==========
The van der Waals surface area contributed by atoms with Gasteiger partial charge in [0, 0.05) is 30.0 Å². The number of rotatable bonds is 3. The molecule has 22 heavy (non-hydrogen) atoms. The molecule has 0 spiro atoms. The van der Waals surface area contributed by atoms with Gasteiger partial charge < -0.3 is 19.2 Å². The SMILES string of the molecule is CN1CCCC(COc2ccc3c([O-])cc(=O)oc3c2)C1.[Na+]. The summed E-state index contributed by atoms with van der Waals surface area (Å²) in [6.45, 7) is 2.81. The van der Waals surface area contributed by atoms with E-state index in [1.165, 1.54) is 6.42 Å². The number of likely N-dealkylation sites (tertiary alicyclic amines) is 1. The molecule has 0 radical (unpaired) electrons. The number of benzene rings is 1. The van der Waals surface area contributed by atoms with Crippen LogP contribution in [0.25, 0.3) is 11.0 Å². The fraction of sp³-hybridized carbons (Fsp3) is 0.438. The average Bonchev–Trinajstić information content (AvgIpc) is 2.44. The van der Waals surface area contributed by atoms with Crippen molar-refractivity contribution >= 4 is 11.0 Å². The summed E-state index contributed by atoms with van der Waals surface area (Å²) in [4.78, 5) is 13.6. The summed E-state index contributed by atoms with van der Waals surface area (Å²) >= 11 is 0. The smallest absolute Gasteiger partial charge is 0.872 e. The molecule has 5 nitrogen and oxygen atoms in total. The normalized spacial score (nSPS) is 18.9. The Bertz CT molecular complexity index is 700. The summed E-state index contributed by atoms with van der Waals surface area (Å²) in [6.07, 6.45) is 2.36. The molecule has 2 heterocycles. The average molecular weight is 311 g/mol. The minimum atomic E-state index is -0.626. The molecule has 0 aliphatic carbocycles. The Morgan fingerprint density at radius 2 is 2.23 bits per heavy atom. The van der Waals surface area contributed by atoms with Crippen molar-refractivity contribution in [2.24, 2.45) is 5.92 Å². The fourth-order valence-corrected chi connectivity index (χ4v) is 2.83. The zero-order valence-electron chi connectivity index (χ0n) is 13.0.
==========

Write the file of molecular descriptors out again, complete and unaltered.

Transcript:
The van der Waals surface area contributed by atoms with Gasteiger partial charge in [0, 0.05) is 30.0 Å². The number of rotatable bonds is 3. The molecule has 22 heavy (non-hydrogen) atoms. The molecule has 0 spiro atoms. The van der Waals surface area contributed by atoms with Gasteiger partial charge < -0.3 is 19.2 Å². The SMILES string of the molecule is CN1CCCC(COc2ccc3c([O-])cc(=O)oc3c2)C1.[Na+]. The summed E-state index contributed by atoms with van der Waals surface area (Å²) in [6.45, 7) is 2.81. The van der Waals surface area contributed by atoms with E-state index in [1.165, 1.54) is 6.42 Å². The number of likely N-dealkylation sites (tertiary alicyclic amines) is 1. The molecule has 0 radical (unpaired) electrons. The number of benzene rings is 1. The van der Waals surface area contributed by atoms with Crippen LogP contribution in [0.25, 0.3) is 11.0 Å². The fraction of sp³-hybridized carbons (Fsp3) is 0.438. The average Bonchev–Trinajstić information content (AvgIpc) is 2.44. The van der Waals surface area contributed by atoms with Crippen molar-refractivity contribution >= 4 is 11.0 Å². The summed E-state index contributed by atoms with van der Waals surface area (Å²) in [4.78, 5) is 13.6. The summed E-state index contributed by atoms with van der Waals surface area (Å²) >= 11 is 0. The smallest absolute Gasteiger partial charge is 0.872 e. The molecule has 5 nitrogen and oxygen atoms in total. The normalized spacial score (nSPS) is 18.9. The Bertz CT molecular complexity index is 700. The summed E-state index contributed by atoms with van der Waals surface area (Å²) in [6.07, 6.45) is 2.36. The molecule has 2 heterocycles. The average molecular weight is 311 g/mol. The minimum atomic E-state index is -0.626. The molecule has 0 aliphatic carbocycles. The Morgan fingerprint density at radius 2 is 2.23 bits per heavy atom. The van der Waals surface area contributed by atoms with Crippen molar-refractivity contribution in [2.24, 2.45) is 5.92 Å². The fourth-order valence-corrected chi connectivity index (χ4v) is 2.83. The zero-order valence-electron chi connectivity index (χ0n) is 13.0.